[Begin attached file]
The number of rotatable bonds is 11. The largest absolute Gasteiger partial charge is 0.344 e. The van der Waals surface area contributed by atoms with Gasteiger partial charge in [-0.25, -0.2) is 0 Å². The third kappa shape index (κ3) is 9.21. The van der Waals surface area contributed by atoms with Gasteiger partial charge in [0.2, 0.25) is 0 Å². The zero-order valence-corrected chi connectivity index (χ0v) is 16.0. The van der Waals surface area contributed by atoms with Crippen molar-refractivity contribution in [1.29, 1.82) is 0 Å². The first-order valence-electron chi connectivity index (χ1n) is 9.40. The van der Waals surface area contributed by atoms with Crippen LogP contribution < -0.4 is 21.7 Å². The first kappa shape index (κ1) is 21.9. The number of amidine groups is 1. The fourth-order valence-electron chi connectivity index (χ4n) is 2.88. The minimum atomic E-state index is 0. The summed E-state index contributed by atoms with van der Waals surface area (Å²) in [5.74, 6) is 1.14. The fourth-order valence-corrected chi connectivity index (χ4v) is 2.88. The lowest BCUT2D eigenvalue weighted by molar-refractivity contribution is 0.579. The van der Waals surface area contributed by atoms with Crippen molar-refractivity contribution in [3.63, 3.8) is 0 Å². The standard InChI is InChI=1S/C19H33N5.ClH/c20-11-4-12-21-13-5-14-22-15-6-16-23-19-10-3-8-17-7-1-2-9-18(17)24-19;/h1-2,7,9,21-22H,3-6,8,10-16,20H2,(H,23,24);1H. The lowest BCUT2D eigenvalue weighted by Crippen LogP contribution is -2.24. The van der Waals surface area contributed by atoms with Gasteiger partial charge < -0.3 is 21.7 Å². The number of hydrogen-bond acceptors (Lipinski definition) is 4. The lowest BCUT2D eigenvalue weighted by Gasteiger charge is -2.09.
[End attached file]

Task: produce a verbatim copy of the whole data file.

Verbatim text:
The number of rotatable bonds is 11. The largest absolute Gasteiger partial charge is 0.344 e. The van der Waals surface area contributed by atoms with Gasteiger partial charge in [-0.25, -0.2) is 0 Å². The third kappa shape index (κ3) is 9.21. The van der Waals surface area contributed by atoms with Gasteiger partial charge in [0.2, 0.25) is 0 Å². The zero-order valence-corrected chi connectivity index (χ0v) is 16.0. The van der Waals surface area contributed by atoms with Crippen molar-refractivity contribution in [1.29, 1.82) is 0 Å². The first-order valence-electron chi connectivity index (χ1n) is 9.40. The van der Waals surface area contributed by atoms with Crippen LogP contribution < -0.4 is 21.7 Å². The first kappa shape index (κ1) is 21.9. The number of amidine groups is 1. The fourth-order valence-electron chi connectivity index (χ4n) is 2.88. The minimum atomic E-state index is 0. The summed E-state index contributed by atoms with van der Waals surface area (Å²) in [5.74, 6) is 1.14. The fourth-order valence-corrected chi connectivity index (χ4v) is 2.88. The lowest BCUT2D eigenvalue weighted by molar-refractivity contribution is 0.579. The van der Waals surface area contributed by atoms with Crippen molar-refractivity contribution in [3.63, 3.8) is 0 Å². The standard InChI is InChI=1S/C19H33N5.ClH/c20-11-4-12-21-13-5-14-22-15-6-16-23-19-10-3-8-17-7-1-2-9-18(17)24-19;/h1-2,7,9,21-22H,3-6,8,10-16,20H2,(H,23,24);1H. The lowest BCUT2D eigenvalue weighted by Crippen LogP contribution is -2.24. The van der Waals surface area contributed by atoms with Gasteiger partial charge < -0.3 is 21.7 Å². The number of hydrogen-bond acceptors (Lipinski definition) is 4. The lowest BCUT2D eigenvalue weighted by Gasteiger charge is -2.09.